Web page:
Tuesday , September 29 2020
The goal is soul!

Verse Chorus Verse: Matthew Stubbs – “Soul Bender”

This is the 627th article I've written for Blogcritics since joining the site in August 2004 and the 143rd Verse Chorus Verse entry since the series debuted in August 2009.  Over the course of five-plus years and all those articles, I've created a small cache of readers who gather to read the random synapses of my mind and/or to heckle me.  It's a relationship I've come to count on and the familiarity is something I quite enjoy.  In fact, it's because of that familiarity I can do what I'm about to right now which is to let you in on a little secret. 

This is the first VCV I've published in which I've dropped the name Matthew Stubbs.  It won't be the last.  Welcome to my latest musical obsession.

I'd never heard of Stubbs until I got an advance of his upcoming record for Blue Bella, Medford & Main.  Having obsessively listened to it for a little while now, I went in search of more biographical information about Stubbs and found out Medford is only his first album for Blue Bella though not his first album overall.  Soul Bender was released for VizzTone in 2008 and I couldn't imagine one more day of my life passing without grabbing it.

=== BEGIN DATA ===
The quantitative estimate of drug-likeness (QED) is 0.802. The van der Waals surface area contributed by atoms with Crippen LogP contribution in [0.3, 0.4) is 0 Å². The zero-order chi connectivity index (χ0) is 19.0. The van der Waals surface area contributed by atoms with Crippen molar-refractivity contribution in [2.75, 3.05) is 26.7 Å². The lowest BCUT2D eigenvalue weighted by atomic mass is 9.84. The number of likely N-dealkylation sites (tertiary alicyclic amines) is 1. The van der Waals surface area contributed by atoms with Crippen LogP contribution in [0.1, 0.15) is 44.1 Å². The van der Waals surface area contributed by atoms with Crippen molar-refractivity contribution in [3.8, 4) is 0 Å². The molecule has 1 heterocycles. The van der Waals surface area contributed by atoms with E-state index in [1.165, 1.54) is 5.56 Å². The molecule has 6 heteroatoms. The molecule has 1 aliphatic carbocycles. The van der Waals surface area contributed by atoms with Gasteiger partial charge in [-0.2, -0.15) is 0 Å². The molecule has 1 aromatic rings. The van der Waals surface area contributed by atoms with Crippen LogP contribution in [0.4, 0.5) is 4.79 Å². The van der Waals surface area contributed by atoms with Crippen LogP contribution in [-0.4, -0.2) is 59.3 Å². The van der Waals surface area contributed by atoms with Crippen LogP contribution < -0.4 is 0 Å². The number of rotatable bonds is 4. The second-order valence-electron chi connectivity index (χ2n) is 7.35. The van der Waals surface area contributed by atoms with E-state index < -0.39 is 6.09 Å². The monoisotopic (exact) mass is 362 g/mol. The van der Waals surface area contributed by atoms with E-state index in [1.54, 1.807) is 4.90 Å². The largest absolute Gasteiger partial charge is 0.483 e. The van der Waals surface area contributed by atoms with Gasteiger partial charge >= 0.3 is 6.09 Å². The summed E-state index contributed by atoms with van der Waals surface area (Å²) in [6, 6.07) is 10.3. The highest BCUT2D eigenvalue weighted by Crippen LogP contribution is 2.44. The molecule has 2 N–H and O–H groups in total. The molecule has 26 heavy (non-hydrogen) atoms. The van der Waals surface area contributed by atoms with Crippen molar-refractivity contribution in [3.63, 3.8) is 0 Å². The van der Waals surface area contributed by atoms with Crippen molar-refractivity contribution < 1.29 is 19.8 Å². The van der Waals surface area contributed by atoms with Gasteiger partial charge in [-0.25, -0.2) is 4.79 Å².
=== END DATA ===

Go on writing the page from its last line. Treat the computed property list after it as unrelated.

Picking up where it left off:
Allow me to borrow from the cinematic masterpiece, The Three Amigos, where an older woman says to the character Carmen, "Let me prepare you for the way El Guapo makes love."  Let me prepare you for the blues stylings of Matthew Stubbs.

As a devout fan of the Chicago school of blues, I've not given some of the other regions and traditions the time and attention they deserve.  Stubbs may have cured me of that because I now want to buy every Booker T & The MGs album I can find.  I don't know all the ins-and-outs of that sound and style, but the soul-influenced blues of that label and era is clearly central to what Stubbs is creating and it's brilliant.

A lot of instrumentalists try to sell their records based on their chops and technical wizardry.  They string together a series of solos and a torrent of technical sorcery and call it a song.  Stubbs writes songs and sometimes remembers to write himself a solo.  What makes these songs stick to you is the way the parts themselves stick together.  It's the sound of his guitar blending with his horn section, led by Sax Gordon.  The guitar doesn't talk, the groove does.  The goal is soul, and you'll find it in every note Matthew Stubbs does (and doesn't) play.

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